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Last July, U.S. Attorney Ron Machen held a news conference to describe an “expansive,” “sophisticated,” and “well-financed conspiracy” to put Mayor Vince Gray into office.
The remarks came just hours after Jeanne Clarke Harris, a septuagenarian public relations professional, had pleaded guilty for her supporting role in financing what Machen called an illegal “shadow campaign.” In court, Harris had admitted to helping route more than $650,000 from an unnamed co-conspirator into Gray’s campaign activities and routing tens of thousands more to campaigns for Gray and several federal candidates as part of an illegal straw-donor scheme. People familiar with the investigation say Jeff Thompson, a one-time major city contractor and campaign donor, is the unnamed co-conspirator. (He has not been charged with anything.)
Machen indicated that there were others involved in the scheme, saying there had been “coordination” between the shadow effort and Gray’s public campaign. Machen advised potential wrongdoers to come forward and confess their sins before the feds caught up to them.
“The truth is going to come out in the end,” Machen said, pledging to “hold everyone who played a role in deceiving the voters in 2010 accountable for their actions.”
Harris was the third person to plead guilty to federal charges stemming from the investigation into Gray’s campaign, after two Gray campaign aides—Howard Brooks and Thomas Gore—pleaded guilty to lying to the FBI about illegal payments to nuisance candidate Sulaimon Brown. Once Machen finished thundering, three councilmembers called for Gray to resign; Wilson Building wags started handicapping candidates for a special election should Gray leave office early. Last summer and fall, a new batch of rumors would swirl about forthcoming indictments every few weeks.
Then in October, a picture of a stern-looking Machen with his sleeves rolled up appeared in a Washingtonian profile that had the city’s top prosecutor promising that “there will be consequences” for city officials who violate the public’s trust. The headline: “U.S. Attorney Ronald Machen: Vince Gray’s Worst Nightmare.”
But if Machen is keeping Gray up at night these days, it’s awfully hard to tell.
This month marks eight months after Harris’ guilty plea—and two years after the federal investigation into Gray began—without any other indictments or plea deals. In the chess match between the feds and Gray, Machen has so far only been able to capture a few of the mayor’s pawns.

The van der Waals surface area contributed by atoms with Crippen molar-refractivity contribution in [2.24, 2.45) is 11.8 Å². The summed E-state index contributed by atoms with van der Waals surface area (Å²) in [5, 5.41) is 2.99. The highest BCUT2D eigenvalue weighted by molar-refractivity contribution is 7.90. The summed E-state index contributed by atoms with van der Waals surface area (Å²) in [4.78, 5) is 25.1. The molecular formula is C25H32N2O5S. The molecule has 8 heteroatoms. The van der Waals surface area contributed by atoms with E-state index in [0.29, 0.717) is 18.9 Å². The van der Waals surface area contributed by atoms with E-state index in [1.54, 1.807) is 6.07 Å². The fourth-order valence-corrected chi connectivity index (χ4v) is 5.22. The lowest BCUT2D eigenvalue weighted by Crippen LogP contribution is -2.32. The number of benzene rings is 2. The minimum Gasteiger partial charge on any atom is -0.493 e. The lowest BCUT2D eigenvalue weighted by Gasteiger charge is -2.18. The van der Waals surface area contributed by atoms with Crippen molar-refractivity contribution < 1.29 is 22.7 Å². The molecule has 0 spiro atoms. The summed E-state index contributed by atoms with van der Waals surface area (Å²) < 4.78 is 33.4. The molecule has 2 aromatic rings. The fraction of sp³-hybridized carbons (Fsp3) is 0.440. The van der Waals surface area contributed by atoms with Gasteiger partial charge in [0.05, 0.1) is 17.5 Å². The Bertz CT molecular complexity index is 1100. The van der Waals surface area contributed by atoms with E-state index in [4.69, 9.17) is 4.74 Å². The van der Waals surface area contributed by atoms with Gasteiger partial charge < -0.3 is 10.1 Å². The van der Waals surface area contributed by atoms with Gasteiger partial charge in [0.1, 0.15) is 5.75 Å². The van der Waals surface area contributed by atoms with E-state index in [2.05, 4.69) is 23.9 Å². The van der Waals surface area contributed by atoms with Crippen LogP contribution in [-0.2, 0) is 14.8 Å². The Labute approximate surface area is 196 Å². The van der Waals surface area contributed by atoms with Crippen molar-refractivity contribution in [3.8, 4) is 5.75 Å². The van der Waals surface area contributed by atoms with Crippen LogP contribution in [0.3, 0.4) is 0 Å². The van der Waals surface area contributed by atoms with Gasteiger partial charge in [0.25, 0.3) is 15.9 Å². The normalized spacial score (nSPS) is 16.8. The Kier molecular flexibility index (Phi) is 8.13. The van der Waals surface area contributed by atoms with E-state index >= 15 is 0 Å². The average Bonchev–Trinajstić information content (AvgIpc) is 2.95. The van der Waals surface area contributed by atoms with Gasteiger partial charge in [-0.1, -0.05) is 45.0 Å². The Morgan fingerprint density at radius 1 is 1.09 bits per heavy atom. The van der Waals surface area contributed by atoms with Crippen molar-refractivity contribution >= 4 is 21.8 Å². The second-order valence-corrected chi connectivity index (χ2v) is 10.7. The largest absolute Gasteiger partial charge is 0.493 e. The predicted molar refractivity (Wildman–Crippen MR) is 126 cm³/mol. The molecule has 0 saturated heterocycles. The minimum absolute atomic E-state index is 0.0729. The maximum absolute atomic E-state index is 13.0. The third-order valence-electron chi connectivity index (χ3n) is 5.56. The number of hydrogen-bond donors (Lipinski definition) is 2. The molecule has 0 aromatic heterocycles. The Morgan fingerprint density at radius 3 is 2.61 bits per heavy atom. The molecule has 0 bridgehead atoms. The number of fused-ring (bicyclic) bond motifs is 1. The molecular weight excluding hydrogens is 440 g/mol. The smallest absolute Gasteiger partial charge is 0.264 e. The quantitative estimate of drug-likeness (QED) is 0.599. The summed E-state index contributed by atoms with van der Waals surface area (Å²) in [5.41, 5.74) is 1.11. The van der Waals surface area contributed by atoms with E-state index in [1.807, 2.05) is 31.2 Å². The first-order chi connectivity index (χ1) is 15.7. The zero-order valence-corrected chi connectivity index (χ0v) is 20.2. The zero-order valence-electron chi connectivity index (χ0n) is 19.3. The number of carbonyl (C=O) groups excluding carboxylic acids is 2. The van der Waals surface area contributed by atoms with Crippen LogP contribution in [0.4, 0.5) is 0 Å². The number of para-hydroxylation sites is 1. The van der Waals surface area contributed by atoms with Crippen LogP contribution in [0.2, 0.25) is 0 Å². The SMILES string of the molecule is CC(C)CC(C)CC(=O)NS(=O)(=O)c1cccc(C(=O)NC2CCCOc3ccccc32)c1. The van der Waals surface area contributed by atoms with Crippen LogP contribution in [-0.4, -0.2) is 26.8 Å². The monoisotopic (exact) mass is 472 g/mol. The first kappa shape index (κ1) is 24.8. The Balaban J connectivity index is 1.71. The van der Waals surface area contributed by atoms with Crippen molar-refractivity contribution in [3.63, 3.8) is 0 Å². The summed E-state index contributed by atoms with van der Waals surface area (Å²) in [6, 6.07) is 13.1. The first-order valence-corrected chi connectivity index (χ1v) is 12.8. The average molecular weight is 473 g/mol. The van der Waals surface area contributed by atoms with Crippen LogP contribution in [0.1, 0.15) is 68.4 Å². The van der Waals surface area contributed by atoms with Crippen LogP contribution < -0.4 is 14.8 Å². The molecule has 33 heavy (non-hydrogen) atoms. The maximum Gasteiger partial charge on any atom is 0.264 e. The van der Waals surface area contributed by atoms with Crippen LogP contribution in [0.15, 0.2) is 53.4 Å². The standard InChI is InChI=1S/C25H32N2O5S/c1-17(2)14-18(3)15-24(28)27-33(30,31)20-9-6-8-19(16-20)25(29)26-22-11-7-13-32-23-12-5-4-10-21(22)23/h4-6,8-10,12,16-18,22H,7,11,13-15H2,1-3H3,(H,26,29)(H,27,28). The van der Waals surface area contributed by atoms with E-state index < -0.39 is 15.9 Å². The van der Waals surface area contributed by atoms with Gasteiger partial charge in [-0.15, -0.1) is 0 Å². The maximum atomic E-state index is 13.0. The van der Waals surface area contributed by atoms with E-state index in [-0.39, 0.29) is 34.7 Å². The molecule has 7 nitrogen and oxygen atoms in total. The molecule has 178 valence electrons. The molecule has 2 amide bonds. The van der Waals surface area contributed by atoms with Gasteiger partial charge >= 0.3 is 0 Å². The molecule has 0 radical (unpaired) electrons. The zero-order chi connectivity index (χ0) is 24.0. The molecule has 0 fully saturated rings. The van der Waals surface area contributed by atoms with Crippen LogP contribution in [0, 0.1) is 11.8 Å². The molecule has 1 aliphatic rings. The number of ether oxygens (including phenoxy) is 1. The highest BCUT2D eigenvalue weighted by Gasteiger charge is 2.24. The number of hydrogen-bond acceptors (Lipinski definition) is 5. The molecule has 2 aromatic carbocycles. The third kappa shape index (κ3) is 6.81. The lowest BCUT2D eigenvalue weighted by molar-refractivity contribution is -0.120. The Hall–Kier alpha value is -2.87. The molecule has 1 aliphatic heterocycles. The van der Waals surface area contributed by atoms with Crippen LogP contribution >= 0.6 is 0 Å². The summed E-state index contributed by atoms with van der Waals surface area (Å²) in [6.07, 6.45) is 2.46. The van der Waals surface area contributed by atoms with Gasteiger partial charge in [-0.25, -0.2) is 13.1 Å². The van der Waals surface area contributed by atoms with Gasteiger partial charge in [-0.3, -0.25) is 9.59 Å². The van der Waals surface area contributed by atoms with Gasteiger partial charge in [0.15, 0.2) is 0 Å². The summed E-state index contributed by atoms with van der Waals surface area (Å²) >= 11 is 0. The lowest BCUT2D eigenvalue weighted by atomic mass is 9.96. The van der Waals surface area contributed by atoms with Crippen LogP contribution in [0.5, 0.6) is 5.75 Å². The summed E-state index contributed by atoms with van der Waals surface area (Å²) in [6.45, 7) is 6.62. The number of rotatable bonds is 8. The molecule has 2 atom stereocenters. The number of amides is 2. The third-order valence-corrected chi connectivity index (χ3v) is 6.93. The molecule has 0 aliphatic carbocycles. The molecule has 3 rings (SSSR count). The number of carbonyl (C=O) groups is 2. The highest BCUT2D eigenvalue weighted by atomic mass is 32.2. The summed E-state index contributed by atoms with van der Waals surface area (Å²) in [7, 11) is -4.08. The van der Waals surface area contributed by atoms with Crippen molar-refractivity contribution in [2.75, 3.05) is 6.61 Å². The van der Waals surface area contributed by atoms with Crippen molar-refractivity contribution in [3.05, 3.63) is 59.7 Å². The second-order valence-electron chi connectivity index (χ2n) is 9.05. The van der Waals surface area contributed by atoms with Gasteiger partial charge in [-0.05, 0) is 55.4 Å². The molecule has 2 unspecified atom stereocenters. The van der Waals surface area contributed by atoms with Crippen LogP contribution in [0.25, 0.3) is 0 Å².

Whether that’s due to Machen’s investigation being fatally stalled or because these sort of things just take forever isn’t clear. But the days of the city’s political class wondering whether a special election is imminent are long gone. Instead, there’s a sense of resignation at the Wilson Building that the federal investigation could have several years remaining, much like the multiyear investigations into former Prince George’s County Executive Jack Johnson and former New Orleans Mayor Ray Nagin. (Though that may be only slight comfort for Gray: Johnson’s in prison and Nagin’s been indicted)
“You don’t hear anything about anything, so you wonder: Are they doing anything?” says Ward 2 Councilmember Jack Evans, who has said he’s going to run for mayor. “Life just goes on.”
Machen’s spokesman says only that the U.S. Attorney’s Office “is continuing to work” and can’t get into any details because of an “ongoing investigation.”
So with prosecutors staying mum, the primary political focus at the moment is on next year’s Democratic primary and whether Gray will run. Besides Evans, Ward 4 Councilmember Muriel Bowser is set to announce her candidacy on Saturday, and Ward 6 Councilmartyr Saint Tommy Wells has launched an exploratory campaign. Former City Administrator Robert Bobb has also hinted that he might run.
Gray’s been coy about his future plans, but several of his close aides think it’s likely he’s going to seek re-election.
“Nothing has moved the dial, nothing has changed. Why would you not?” says one senior aide, who wasn’t authorized to speak on the record about the decision. (Of course, a Gray administration benefits from people thinking he might run again. If he said he wouldn’t, he’d be a lame duck with half a term to go.)